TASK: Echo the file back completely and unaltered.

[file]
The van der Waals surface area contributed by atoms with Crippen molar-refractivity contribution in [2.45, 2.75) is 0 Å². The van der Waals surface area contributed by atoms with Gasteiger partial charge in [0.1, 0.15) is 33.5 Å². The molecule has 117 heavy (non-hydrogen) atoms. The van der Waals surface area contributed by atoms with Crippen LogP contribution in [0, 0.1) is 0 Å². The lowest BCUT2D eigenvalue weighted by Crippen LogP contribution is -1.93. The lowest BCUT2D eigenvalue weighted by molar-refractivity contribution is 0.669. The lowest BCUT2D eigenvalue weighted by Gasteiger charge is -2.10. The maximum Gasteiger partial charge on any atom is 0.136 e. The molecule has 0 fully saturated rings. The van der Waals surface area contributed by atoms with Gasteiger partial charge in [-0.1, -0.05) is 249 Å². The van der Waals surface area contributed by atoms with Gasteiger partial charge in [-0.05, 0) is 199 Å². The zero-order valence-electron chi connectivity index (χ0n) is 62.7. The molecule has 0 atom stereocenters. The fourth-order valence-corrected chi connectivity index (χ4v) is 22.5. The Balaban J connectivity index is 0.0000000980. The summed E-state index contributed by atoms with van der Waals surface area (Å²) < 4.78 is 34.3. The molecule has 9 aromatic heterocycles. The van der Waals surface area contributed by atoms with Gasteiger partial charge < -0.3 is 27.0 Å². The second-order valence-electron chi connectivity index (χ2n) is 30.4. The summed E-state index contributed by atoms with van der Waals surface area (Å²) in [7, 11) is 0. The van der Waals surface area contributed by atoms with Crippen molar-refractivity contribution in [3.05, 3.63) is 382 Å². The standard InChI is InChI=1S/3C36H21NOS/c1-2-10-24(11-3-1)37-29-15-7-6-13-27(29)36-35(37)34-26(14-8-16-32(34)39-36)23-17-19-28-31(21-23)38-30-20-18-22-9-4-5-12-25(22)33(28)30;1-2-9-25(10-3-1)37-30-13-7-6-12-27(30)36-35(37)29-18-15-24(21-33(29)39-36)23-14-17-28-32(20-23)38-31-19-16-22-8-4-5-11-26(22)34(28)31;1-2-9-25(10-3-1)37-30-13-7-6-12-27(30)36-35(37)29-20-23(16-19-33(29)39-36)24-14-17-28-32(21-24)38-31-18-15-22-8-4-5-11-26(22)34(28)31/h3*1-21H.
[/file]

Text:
The van der Waals surface area contributed by atoms with Crippen molar-refractivity contribution in [2.45, 2.75) is 0 Å². The van der Waals surface area contributed by atoms with Gasteiger partial charge in [0.1, 0.15) is 33.5 Å². The molecule has 117 heavy (non-hydrogen) atoms. The van der Waals surface area contributed by atoms with Crippen LogP contribution in [0, 0.1) is 0 Å². The lowest BCUT2D eigenvalue weighted by Crippen LogP contribution is -1.93. The lowest BCUT2D eigenvalue weighted by molar-refractivity contribution is 0.669. The lowest BCUT2D eigenvalue weighted by Gasteiger charge is -2.10. The maximum Gasteiger partial charge on any atom is 0.136 e. The molecule has 0 fully saturated rings. The van der Waals surface area contributed by atoms with Gasteiger partial charge in [-0.1, -0.05) is 249 Å². The van der Waals surface area contributed by atoms with Gasteiger partial charge in [-0.05, 0) is 199 Å². The zero-order valence-electron chi connectivity index (χ0n) is 62.7. The molecule has 0 atom stereocenters. The fourth-order valence-corrected chi connectivity index (χ4v) is 22.5. The Balaban J connectivity index is 0.0000000980. The summed E-state index contributed by atoms with van der Waals surface area (Å²) < 4.78 is 34.3. The molecule has 9 aromatic heterocycles. The van der Waals surface area contributed by atoms with Gasteiger partial charge < -0.3 is 27.0 Å². The second-order valence-electron chi connectivity index (χ2n) is 30.4. The summed E-state index contributed by atoms with van der Waals surface area (Å²) in [7, 11) is 0. The van der Waals surface area contributed by atoms with Crippen molar-refractivity contribution in [3.05, 3.63) is 382 Å². The standard InChI is InChI=1S/3C36H21NOS/c1-2-10-24(11-3-1)37-29-15-7-6-13-27(29)36-35(37)34-26(14-8-16-32(34)39-36)23-17-19-28-31(21-23)38-30-20-18-22-9-4-5-12-25(22)33(28)30;1-2-9-25(10-3-1)37-30-13-7-6-12-27(30)36-35(37)29-18-15-24(21-33(29)39-36)23-14-17-28-32(20-23)38-31-19-16-22-8-4-5-11-26(22)34(28)31;1-2-9-25(10-3-1)37-30-13-7-6-12-27(30)36-35(37)29-20-23(16-19-33(29)39-36)24-14-17-28-32(21-24)38-31-18-15-22-8-4-5-11-26(22)34(28)31/h3*1-21H.